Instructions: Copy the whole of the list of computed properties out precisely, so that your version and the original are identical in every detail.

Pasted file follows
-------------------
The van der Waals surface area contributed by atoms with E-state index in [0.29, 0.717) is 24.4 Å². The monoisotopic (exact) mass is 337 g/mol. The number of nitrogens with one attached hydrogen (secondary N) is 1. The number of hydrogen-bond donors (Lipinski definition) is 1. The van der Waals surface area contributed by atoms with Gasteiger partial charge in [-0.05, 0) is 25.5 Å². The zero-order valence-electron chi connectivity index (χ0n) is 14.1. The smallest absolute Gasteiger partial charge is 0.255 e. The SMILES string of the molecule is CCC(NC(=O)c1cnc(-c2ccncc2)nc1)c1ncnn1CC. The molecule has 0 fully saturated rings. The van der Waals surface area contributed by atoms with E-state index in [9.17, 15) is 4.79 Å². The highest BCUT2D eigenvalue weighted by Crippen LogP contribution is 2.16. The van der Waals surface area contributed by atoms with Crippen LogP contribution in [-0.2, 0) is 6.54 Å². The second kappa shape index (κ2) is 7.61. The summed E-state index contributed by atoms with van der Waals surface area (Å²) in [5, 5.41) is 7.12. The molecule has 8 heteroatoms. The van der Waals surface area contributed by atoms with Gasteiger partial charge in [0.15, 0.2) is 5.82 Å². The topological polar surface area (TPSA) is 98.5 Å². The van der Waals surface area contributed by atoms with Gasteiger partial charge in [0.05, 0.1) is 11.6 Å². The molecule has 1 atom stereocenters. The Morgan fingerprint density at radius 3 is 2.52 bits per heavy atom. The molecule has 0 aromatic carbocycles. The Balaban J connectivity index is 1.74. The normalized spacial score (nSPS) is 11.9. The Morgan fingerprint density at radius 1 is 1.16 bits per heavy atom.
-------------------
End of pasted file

The van der Waals surface area contributed by atoms with E-state index in [0.29, 0.717) is 24.4 Å². The monoisotopic (exact) mass is 337 g/mol. The number of nitrogens with one attached hydrogen (secondary N) is 1. The number of hydrogen-bond donors (Lipinski definition) is 1. The van der Waals surface area contributed by atoms with Gasteiger partial charge in [-0.05, 0) is 25.5 Å². The zero-order valence-electron chi connectivity index (χ0n) is 14.1. The smallest absolute Gasteiger partial charge is 0.255 e. The SMILES string of the molecule is CCC(NC(=O)c1cnc(-c2ccncc2)nc1)c1ncnn1CC. The molecule has 0 fully saturated rings. The van der Waals surface area contributed by atoms with E-state index in [9.17, 15) is 4.79 Å². The highest BCUT2D eigenvalue weighted by Crippen LogP contribution is 2.16. The van der Waals surface area contributed by atoms with Crippen LogP contribution in [-0.2, 0) is 6.54 Å². The second kappa shape index (κ2) is 7.61. The summed E-state index contributed by atoms with van der Waals surface area (Å²) in [5, 5.41) is 7.12. The molecule has 8 heteroatoms. The van der Waals surface area contributed by atoms with Gasteiger partial charge in [0.15, 0.2) is 5.82 Å². The topological polar surface area (TPSA) is 98.5 Å². The van der Waals surface area contributed by atoms with Gasteiger partial charge in [0.05, 0.1) is 11.6 Å². The molecule has 1 atom stereocenters. The Morgan fingerprint density at radius 3 is 2.52 bits per heavy atom. The molecule has 0 aromatic carbocycles. The Balaban J connectivity index is 1.74. The normalized spacial score (nSPS) is 11.9. The Morgan fingerprint density at radius 1 is 1.16 bits per heavy atom.